PUBtic - Back to Contents


When Tomorrow’s Patron Comes

Consumer expectations have changed, and it’s not enough to be doing the same old thing to bring ‘em in – particularly during restricted trade. Clyde Mooney explores some of the successes and new trends of the new normal hospitality environment.

Entering the twilight of a tumultuous year, people in many parts of the country are making up for lost time, eager to get out and about with friends in public places. In contrast to a deadly virus that has the world ducking for cover, one of the sectors to benefit and thrive under lockdown was technology, and consumers that have eagerly adopted new developments now have new expectations.

While pubs in some states began reopening in June, it was under strict safety conditions and with limited numbers. Gradually these limitations have eased, and by September businesses (outside Victoria) were experiencing solid trade. October went further, up nearly eight per cent on September and recording 9.6 per cent higher than the corresponding period in 2019. The biggest beneficiaries were foodservice businesses, followed by bars.

This data comes from more than 7,000 local venues using advanced point-of-sale (POS) and omnichannel system Lightspeed, such as one of Melbourne’s oldest pubs, Wesley Anne in Northcote.

Lightspeed provides functionality designed to aid running a profitable pub and improve the customer experience through improved front of house management. Patrons can order from their table, with orders sent directly from the customer's smartphone to the kitchen or bar, allowing staff to focus on other things.

“Lightspeed’s customer-facing software is specifically designed to adapt to queues, automate special discounts such as happy hours, and speed up service with integrated ordering solutions,” explains Simon Le Grand, director of marketing and product management.

Another critical function is accurate stock control. Lightspeed allows operators to automate purchasing from suppliers, re-stocking to PAR, while also tracking costs and inventory through an intuitive ‘recipe building’ tool, which translates information into a real-time view on COGS and profit as sales take place.

“Running a pub isn’t like running any other type of business. It  

requires a unique set of qualifications and skills, and comes with a huge spectrum of daily responsibilities,” says Le Grand.

“POS systems specifically designed for pubs that are easy to navigate, robust and connected can increase efficiency and productivity in a big way. Implementing cloud-based POS systems can help unlock any pub’s potential, not only by providing everything needed to run a business in one place, but by saving precious time.”

Australian online ordering platform HungryHungry is an example of a company booming under post-COVID conditions. It was originally built to be both an online ordering platform for pick-up and system for at-table ordering for on-premise diners, but at the onset of COVID-19 – triggering foodservice business around the country to switch to take-out options – HungryHungry pivoted to provide a broader solution, allowing takeaway, delivery and pick-up orders, and even a curb-side contactless pick-up option.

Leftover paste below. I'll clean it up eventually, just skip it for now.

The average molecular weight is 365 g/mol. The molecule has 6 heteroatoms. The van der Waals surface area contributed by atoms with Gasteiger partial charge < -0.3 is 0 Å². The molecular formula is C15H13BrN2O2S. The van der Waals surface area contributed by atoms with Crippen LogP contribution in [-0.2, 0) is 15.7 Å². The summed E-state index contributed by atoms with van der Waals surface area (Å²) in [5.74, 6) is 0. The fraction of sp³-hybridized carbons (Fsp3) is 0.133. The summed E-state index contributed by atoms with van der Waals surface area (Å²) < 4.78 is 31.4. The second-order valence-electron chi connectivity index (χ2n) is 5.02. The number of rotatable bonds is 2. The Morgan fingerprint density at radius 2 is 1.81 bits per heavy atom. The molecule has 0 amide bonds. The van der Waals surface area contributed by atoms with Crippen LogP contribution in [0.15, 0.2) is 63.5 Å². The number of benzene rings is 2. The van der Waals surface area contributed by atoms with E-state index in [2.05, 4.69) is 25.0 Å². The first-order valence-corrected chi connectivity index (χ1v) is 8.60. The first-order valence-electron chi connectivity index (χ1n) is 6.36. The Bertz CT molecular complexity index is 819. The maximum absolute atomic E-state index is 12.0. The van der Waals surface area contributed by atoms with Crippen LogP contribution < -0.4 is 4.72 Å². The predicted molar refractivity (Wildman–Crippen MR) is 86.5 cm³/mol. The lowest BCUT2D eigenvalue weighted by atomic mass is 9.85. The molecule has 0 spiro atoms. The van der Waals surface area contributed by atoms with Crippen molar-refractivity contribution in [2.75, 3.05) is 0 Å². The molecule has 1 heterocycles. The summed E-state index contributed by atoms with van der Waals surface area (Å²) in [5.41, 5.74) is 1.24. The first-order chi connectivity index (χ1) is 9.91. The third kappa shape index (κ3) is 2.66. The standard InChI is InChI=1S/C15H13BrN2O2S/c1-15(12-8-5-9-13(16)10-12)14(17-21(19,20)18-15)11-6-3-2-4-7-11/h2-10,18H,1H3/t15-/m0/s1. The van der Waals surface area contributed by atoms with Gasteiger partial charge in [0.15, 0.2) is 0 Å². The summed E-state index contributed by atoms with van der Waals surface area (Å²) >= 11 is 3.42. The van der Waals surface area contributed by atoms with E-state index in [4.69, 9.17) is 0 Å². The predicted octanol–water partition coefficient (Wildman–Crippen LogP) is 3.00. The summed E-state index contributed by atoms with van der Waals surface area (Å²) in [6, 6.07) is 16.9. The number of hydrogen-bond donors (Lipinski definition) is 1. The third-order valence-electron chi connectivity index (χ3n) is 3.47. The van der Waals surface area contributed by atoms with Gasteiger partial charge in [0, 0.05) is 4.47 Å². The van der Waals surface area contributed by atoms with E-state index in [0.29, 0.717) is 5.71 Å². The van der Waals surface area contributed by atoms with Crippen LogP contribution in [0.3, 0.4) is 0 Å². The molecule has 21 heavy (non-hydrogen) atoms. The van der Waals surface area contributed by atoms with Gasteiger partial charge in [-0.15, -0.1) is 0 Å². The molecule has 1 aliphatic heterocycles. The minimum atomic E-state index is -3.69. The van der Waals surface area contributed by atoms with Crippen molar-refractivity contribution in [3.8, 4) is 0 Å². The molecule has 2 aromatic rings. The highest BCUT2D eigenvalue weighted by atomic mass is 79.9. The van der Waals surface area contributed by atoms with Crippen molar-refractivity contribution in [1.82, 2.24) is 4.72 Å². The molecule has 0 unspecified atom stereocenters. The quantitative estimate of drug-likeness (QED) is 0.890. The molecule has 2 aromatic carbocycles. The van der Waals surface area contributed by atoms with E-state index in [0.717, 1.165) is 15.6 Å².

The company is fronted by co-founders Mark Calabro and Shannon Hautot, following their success co-founding OrderMate.

They wanted to help the hospitality industry adapt to the new ‘hands-off’ environment while also helping operators build their online presence – providing marketing tools to empower foodservice businesses. Key metrics are provided in a powerful and customisable dashboard, outlining information such as order type, number of diners, top menu items and revenues.

The platform has ballooned to be processing over 60,000 orders per week, counting pub group clients including Merivale and Icebergs, and HungryHungry recently secured $2 million in Series A funding for further expansion.


Wesley Anne Hotel, Melbourne

CTC.WTF is Cashless Tap Card - We Transfer Funds, offering a strong, secure payment system that helps merchants avoid liabilities via fraud and illegal activities, and protects customers’ data.

It is also approved by Independent Liquor & Gaming NSW (ILGA) – the first payment solution to assist problems gamblers and assist gaming premises to be ‘responsible’ for their patron's welfare.

Pubs can become cashless with minimal cost and mammoth uplift for residual income, particularly post-pandemic.

CTC is an expansion by its founders out of physical security, aiming to move into technology with the latest digital surveillance equipment designed for pubs. Further opportunity arose beyond venue security, utilising in-house experience from the banking, military and intelligence sectors to develop a stronger online security method, and in early 2019 CTC was incorporated.

The system is already in use at pubs, such as Geoff Janson’s Markets Hotel in Flemington, which saw CTC initiatives as the safest method to adhere with compliance regulations for problem gamblers, while protecting the privacy and welfare of loyal patrons.

Beyond the heightened hygiene environment and the convenience of speed, there are multiple benefits for operators in cashless payments. The greatest advantage is possibly the reduced fear of being targeted for cash, but more frequent might be the protections afforded merchants from fraudulent activities and customer chargebacks.

The company claims its system “eliminates identity fraud” – helping both venue and patron, and reduces or eliminates the need to carry plastic credit or debit cards or line up at an ATM, plus the less appreciated benefit of data security. 

“An individual's personal spending habits are being monitored with zero protection of their personal or financial data,” notes Daniel Manu, former Wallaby and CEO of CTC.WTF. “This information is being harvested by banks and marketing companies, who use specific metadata to target individuals for products and services.”

Accommodation has become a major source of revenue in many a modern pub, and the need for Australians to stay at home to

holiday and the trend toward local stays is proving a boon for many regional businesses.

Pub Bookings (PB) aims to make it easy to sell more pub accommodation rooms. Pubs get their own unique web page with booking engine and are allocated a channel manager – all for a competitive, fixed monthly fee. No booking commissions.